Fidelity Investments recently released a study of its more than 30 million retirement account customers showing good news about average retirement account balances. The average account balance for 401-k savers was $106,500, a seven percent increase over twelve months ago. Investors who have been invested for five years accumulated, on average, $221,000. Those invested for ten years accumulated, on average, $305,000. And fifteen-year investors accumulated an average of $400,000. Millennial’s are bringing up the rear with 5-year average account balances of $80,000…still a positive trend for saving-for-retirement. IRA investors had an average account balance of $111,000.
By far, the most popular investment choice is Target Date Funds. These mutual funds invest a higher percentage in stocks in the early years and automatically reduce your stock allocation as you approach retirement age.
So, how do you stack up against your peers? Are you average, below average, or above average? And do these stats matter?
I do think it provides an interesting perspective on how much you’re saving compared to other investors but the problem is that ninety-five percent of workers are significantly under-saving for their retirement. Does it really matter that you’ve saved more than the ‘average’ saver if you don’t have enough to retire? The better question is, ‘Is my current retirement savings on track to meet my retirement goals?’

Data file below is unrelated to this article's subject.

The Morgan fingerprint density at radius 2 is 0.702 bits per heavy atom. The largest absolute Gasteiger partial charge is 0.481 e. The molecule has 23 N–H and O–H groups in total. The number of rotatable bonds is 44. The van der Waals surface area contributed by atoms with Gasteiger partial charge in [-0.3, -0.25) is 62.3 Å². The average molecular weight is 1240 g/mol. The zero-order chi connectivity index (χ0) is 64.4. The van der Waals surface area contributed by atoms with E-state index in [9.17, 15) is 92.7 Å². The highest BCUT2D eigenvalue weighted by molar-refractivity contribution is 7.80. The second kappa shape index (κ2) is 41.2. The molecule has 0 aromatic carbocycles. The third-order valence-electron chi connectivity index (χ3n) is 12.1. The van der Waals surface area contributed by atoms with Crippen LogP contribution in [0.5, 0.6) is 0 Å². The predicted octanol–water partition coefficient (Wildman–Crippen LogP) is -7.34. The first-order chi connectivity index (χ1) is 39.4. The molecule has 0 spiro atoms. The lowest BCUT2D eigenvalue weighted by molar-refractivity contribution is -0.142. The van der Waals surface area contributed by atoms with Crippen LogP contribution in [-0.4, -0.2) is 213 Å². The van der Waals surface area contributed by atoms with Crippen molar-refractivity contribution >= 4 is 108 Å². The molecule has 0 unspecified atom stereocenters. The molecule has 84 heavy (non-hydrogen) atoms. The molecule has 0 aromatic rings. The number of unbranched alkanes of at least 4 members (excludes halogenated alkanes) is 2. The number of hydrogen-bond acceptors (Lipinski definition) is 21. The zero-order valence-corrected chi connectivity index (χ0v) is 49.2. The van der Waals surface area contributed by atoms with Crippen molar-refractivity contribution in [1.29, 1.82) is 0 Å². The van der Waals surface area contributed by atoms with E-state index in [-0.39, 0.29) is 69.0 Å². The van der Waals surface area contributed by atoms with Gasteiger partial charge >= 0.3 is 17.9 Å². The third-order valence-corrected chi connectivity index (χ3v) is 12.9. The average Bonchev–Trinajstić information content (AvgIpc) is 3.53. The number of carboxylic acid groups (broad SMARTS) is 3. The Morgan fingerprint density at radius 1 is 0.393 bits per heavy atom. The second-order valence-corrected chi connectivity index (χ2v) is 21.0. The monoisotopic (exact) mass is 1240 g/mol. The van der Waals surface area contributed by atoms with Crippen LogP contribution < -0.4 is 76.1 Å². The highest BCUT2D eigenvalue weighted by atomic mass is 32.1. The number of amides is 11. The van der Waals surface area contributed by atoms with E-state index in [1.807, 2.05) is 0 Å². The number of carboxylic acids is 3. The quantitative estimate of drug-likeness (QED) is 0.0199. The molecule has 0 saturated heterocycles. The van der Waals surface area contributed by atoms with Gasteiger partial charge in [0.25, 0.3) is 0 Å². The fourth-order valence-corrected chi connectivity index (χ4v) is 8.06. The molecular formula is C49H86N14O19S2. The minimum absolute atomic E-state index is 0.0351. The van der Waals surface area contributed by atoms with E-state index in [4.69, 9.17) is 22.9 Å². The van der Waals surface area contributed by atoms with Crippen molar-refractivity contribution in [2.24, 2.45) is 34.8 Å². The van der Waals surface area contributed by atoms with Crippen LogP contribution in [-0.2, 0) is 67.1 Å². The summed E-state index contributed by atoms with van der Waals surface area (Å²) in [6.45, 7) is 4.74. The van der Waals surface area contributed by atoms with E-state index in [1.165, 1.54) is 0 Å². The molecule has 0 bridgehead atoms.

Use this quick-reference rule-of-thumb to check your status:
How Much You’ll Need
Assume for every $40,000 of retirement income you want, you’ll need to have saved $1 million. Be sure to account for other income sources such as Social Security or a company monthly pension payment. For example, say your current income is $120,000 and you’d like approximately the same income at retirement. If you assume Social Security will cover $40,000 per year, you’ll need to draw the remaining $80,000 per year from your retirement savings. To do that, you’ll need about $2 million in retirement savings. Note that this should allow you to increase your annual cash flow for inflation…meaning, in year two of retirement, you’d be able to draw out a bit more than $80,000. Social Security is also adjusted for inflation.
Are You On Track?
Retirement is 10-years away: You’ll need to be at approximately 50% of your retirement accumulation goal. In my example above, you’d need about $1 million saved.
Retirement is 20-years away: You’ll need to be at approximately 25% of your goal or $500,000 in my example.
Retirement is 30-years away: You’ll need to be at approximately 10% of your goal or $200,000 in my example.
- You’re saving 6% of income in your retirement plan.
- Your investment allocation is at least 60% stocks.
You’ll likely discover you are under your target. Use this knowledge as inspiration to take action by either increasing your savings or, perhaps, increasing your stock allocation. A painless way to increase your savings is to commit one-half of any pay increases to retirement savings. That way, you get a bump in spendable income and so does your retirement account!
- For a more detailed retirement analysis visit the Resource Center at WelchGroup.com; click on Helpful Links, then ‘Retirement Planning Calculator’
To get an estimate of your Social Security retirement benefits visit the Resource Center at www.WelchGroup.com; clicks on Helpful Links, then ‘Social Security Benefits Calculator’.